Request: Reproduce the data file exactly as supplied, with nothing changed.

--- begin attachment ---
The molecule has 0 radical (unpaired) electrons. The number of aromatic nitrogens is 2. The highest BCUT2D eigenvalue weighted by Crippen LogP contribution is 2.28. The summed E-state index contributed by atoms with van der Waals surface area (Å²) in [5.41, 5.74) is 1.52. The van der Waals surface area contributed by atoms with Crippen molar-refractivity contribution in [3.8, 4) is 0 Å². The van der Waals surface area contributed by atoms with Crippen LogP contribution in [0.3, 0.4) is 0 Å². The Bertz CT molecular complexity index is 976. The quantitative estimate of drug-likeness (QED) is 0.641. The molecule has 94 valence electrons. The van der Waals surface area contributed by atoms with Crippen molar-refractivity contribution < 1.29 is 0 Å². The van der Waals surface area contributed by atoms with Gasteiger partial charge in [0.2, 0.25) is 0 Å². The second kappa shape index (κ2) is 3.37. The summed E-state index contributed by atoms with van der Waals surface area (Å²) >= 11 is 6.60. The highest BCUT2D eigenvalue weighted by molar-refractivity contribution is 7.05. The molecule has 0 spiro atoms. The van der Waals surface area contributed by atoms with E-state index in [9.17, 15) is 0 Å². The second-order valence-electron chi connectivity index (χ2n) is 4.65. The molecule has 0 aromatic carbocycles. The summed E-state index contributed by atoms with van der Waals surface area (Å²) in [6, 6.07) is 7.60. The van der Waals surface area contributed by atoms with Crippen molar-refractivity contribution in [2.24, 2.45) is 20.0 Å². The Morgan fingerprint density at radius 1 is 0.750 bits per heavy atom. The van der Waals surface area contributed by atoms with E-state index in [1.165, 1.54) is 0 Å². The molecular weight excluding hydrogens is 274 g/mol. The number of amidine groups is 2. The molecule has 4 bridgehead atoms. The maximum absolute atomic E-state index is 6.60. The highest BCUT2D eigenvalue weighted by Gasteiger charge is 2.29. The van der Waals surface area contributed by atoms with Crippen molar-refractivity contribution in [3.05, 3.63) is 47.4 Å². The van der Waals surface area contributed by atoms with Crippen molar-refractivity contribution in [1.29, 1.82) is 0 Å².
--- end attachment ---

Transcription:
The molecule has 0 radical (unpaired) electrons. The number of aromatic nitrogens is 2. The highest BCUT2D eigenvalue weighted by Crippen LogP contribution is 2.28. The summed E-state index contributed by atoms with van der Waals surface area (Å²) in [5.41, 5.74) is 1.52. The van der Waals surface area contributed by atoms with Crippen molar-refractivity contribution in [3.8, 4) is 0 Å². The van der Waals surface area contributed by atoms with Crippen LogP contribution in [0.3, 0.4) is 0 Å². The Bertz CT molecular complexity index is 976. The quantitative estimate of drug-likeness (QED) is 0.641. The molecule has 94 valence electrons. The van der Waals surface area contributed by atoms with Crippen molar-refractivity contribution < 1.29 is 0 Å². The van der Waals surface area contributed by atoms with Gasteiger partial charge in [0.2, 0.25) is 0 Å². The second kappa shape index (κ2) is 3.37. The summed E-state index contributed by atoms with van der Waals surface area (Å²) >= 11 is 6.60. The highest BCUT2D eigenvalue weighted by molar-refractivity contribution is 7.05. The molecule has 0 spiro atoms. The van der Waals surface area contributed by atoms with E-state index in [9.17, 15) is 0 Å². The second-order valence-electron chi connectivity index (χ2n) is 4.65. The molecule has 0 aromatic carbocycles. The summed E-state index contributed by atoms with van der Waals surface area (Å²) in [6, 6.07) is 7.60. The van der Waals surface area contributed by atoms with Crippen molar-refractivity contribution in [2.24, 2.45) is 20.0 Å². The Morgan fingerprint density at radius 1 is 0.750 bits per heavy atom. The van der Waals surface area contributed by atoms with E-state index in [1.165, 1.54) is 0 Å². The molecular weight excluding hydrogens is 274 g/mol. The number of amidine groups is 2. The molecule has 4 bridgehead atoms. The maximum absolute atomic E-state index is 6.60. The highest BCUT2D eigenvalue weighted by Gasteiger charge is 2.29. The van der Waals surface area contributed by atoms with Crippen molar-refractivity contribution in [3.05, 3.63) is 47.4 Å². The van der Waals surface area contributed by atoms with Crippen molar-refractivity contribution in [1.29, 1.82) is 0 Å².